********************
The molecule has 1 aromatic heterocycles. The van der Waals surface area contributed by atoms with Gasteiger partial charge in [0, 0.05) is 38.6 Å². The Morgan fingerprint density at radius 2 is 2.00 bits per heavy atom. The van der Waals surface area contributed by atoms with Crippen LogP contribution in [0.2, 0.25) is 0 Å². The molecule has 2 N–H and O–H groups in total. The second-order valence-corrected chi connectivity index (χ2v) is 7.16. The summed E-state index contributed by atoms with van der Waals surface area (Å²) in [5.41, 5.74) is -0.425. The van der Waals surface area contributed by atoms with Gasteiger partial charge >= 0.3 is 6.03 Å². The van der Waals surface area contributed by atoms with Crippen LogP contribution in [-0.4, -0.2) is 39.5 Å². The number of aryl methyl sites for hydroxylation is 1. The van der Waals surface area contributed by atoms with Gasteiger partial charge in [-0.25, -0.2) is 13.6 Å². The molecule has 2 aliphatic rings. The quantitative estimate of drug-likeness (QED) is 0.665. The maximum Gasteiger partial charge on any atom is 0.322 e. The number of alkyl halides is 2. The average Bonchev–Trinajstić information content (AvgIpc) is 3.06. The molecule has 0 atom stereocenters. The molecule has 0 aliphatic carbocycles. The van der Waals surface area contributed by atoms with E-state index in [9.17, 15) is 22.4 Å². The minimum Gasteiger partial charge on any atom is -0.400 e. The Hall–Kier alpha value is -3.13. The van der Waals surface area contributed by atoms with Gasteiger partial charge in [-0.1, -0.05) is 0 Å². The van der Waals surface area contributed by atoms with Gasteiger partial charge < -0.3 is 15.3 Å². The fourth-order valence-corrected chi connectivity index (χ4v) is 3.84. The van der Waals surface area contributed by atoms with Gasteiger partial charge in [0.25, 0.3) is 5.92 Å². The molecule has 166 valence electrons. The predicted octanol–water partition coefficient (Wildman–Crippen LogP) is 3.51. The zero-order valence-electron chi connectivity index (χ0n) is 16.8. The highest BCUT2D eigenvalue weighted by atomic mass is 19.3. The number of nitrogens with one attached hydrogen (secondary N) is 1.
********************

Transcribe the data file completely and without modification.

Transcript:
The molecule has 1 aromatic heterocycles. The van der Waals surface area contributed by atoms with Gasteiger partial charge in [0, 0.05) is 38.6 Å². The Morgan fingerprint density at radius 2 is 2.00 bits per heavy atom. The van der Waals surface area contributed by atoms with Crippen LogP contribution in [0.2, 0.25) is 0 Å². The molecule has 2 N–H and O–H groups in total. The second-order valence-corrected chi connectivity index (χ2v) is 7.16. The summed E-state index contributed by atoms with van der Waals surface area (Å²) in [5.41, 5.74) is -0.425. The van der Waals surface area contributed by atoms with Gasteiger partial charge >= 0.3 is 6.03 Å². The van der Waals surface area contributed by atoms with Crippen LogP contribution in [-0.4, -0.2) is 39.5 Å². The number of aryl methyl sites for hydroxylation is 1. The van der Waals surface area contributed by atoms with Gasteiger partial charge in [-0.25, -0.2) is 13.6 Å². The molecule has 2 aliphatic rings. The quantitative estimate of drug-likeness (QED) is 0.665. The maximum Gasteiger partial charge on any atom is 0.322 e. The number of alkyl halides is 2. The average Bonchev–Trinajstić information content (AvgIpc) is 3.06. The molecule has 0 atom stereocenters. The molecule has 0 aliphatic carbocycles. The van der Waals surface area contributed by atoms with E-state index in [9.17, 15) is 22.4 Å². The minimum Gasteiger partial charge on any atom is -0.400 e. The Hall–Kier alpha value is -3.13. The van der Waals surface area contributed by atoms with Gasteiger partial charge in [-0.1, -0.05) is 0 Å². The van der Waals surface area contributed by atoms with Gasteiger partial charge < -0.3 is 15.3 Å². The fourth-order valence-corrected chi connectivity index (χ4v) is 3.84. The van der Waals surface area contributed by atoms with Gasteiger partial charge in [0.25, 0.3) is 5.92 Å². The molecule has 166 valence electrons. The predicted octanol–water partition coefficient (Wildman–Crippen LogP) is 3.51. The zero-order valence-electron chi connectivity index (χ0n) is 16.8. The highest BCUT2D eigenvalue weighted by atomic mass is 19.3. The number of nitrogens with one attached hydrogen (secondary N) is 1.